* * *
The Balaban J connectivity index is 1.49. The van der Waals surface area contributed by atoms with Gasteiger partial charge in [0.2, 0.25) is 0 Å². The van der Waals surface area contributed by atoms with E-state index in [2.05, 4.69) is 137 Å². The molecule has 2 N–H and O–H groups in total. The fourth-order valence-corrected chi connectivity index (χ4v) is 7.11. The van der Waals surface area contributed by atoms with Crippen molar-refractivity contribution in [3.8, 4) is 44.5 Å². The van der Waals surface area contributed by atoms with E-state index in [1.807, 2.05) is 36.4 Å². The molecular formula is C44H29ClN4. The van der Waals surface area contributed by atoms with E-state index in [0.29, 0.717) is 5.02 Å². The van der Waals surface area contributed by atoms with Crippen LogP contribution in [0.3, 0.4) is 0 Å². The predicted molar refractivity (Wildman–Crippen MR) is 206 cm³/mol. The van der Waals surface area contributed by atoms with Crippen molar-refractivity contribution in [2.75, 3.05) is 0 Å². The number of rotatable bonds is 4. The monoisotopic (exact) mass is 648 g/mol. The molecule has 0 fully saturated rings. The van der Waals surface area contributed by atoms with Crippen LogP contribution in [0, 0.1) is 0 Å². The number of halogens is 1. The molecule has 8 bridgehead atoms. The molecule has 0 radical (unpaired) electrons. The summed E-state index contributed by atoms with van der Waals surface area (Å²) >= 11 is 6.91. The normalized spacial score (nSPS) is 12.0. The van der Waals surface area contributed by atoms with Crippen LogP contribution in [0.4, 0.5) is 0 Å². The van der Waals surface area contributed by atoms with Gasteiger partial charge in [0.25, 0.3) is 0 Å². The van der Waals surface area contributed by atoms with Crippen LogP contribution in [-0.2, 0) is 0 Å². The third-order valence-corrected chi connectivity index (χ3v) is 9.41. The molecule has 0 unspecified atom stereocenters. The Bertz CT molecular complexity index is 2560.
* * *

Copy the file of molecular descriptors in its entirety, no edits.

The Balaban J connectivity index is 1.49. The van der Waals surface area contributed by atoms with Gasteiger partial charge in [0.2, 0.25) is 0 Å². The van der Waals surface area contributed by atoms with E-state index in [2.05, 4.69) is 137 Å². The molecule has 2 N–H and O–H groups in total. The fourth-order valence-corrected chi connectivity index (χ4v) is 7.11. The van der Waals surface area contributed by atoms with Crippen molar-refractivity contribution in [3.8, 4) is 44.5 Å². The van der Waals surface area contributed by atoms with E-state index in [1.807, 2.05) is 36.4 Å². The molecular formula is C44H29ClN4. The van der Waals surface area contributed by atoms with E-state index in [0.29, 0.717) is 5.02 Å². The van der Waals surface area contributed by atoms with Crippen LogP contribution in [0.3, 0.4) is 0 Å². The predicted molar refractivity (Wildman–Crippen MR) is 206 cm³/mol. The van der Waals surface area contributed by atoms with Crippen molar-refractivity contribution in [2.75, 3.05) is 0 Å². The number of rotatable bonds is 4. The monoisotopic (exact) mass is 648 g/mol. The molecule has 0 fully saturated rings. The van der Waals surface area contributed by atoms with Crippen LogP contribution in [0, 0.1) is 0 Å². The number of halogens is 1. The molecule has 8 bridgehead atoms. The molecule has 0 radical (unpaired) electrons. The summed E-state index contributed by atoms with van der Waals surface area (Å²) >= 11 is 6.91. The normalized spacial score (nSPS) is 12.0. The van der Waals surface area contributed by atoms with Crippen LogP contribution in [0.4, 0.5) is 0 Å². The van der Waals surface area contributed by atoms with Gasteiger partial charge in [0.25, 0.3) is 0 Å². The van der Waals surface area contributed by atoms with Crippen LogP contribution in [-0.2, 0) is 0 Å². The third-order valence-corrected chi connectivity index (χ3v) is 9.41. The molecule has 0 unspecified atom stereocenters. The Bertz CT molecular complexity index is 2560.